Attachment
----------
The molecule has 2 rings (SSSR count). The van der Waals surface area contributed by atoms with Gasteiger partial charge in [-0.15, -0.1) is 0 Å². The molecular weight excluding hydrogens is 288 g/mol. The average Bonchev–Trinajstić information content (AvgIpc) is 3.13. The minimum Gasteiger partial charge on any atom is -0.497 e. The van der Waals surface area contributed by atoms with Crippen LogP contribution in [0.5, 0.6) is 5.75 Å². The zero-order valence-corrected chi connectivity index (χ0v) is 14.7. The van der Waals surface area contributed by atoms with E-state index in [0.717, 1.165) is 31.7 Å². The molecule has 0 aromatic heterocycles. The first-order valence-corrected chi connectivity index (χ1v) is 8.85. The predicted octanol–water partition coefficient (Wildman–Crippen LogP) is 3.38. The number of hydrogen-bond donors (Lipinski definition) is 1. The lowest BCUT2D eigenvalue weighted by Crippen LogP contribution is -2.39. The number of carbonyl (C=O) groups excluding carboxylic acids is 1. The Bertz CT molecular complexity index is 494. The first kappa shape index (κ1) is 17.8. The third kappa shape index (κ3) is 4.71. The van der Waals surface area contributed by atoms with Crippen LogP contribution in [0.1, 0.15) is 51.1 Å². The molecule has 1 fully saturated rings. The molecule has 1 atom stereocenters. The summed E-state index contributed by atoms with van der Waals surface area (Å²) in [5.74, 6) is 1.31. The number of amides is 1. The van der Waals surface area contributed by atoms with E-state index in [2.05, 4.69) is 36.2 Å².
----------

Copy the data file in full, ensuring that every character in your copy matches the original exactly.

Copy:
The molecule has 2 rings (SSSR count). The van der Waals surface area contributed by atoms with Gasteiger partial charge in [-0.15, -0.1) is 0 Å². The molecular weight excluding hydrogens is 288 g/mol. The average Bonchev–Trinajstić information content (AvgIpc) is 3.13. The minimum Gasteiger partial charge on any atom is -0.497 e. The van der Waals surface area contributed by atoms with Crippen LogP contribution in [0.5, 0.6) is 5.75 Å². The zero-order valence-corrected chi connectivity index (χ0v) is 14.7. The van der Waals surface area contributed by atoms with E-state index in [0.717, 1.165) is 31.7 Å². The molecule has 0 aromatic heterocycles. The first-order valence-corrected chi connectivity index (χ1v) is 8.85. The predicted octanol–water partition coefficient (Wildman–Crippen LogP) is 3.38. The number of hydrogen-bond donors (Lipinski definition) is 1. The lowest BCUT2D eigenvalue weighted by Crippen LogP contribution is -2.39. The number of carbonyl (C=O) groups excluding carboxylic acids is 1. The Bertz CT molecular complexity index is 494. The first kappa shape index (κ1) is 17.8. The third kappa shape index (κ3) is 4.71. The van der Waals surface area contributed by atoms with Crippen LogP contribution in [0.1, 0.15) is 51.1 Å². The molecule has 1 fully saturated rings. The molecule has 1 atom stereocenters. The summed E-state index contributed by atoms with van der Waals surface area (Å²) in [5.74, 6) is 1.31. The number of amides is 1. The van der Waals surface area contributed by atoms with E-state index in [2.05, 4.69) is 36.2 Å².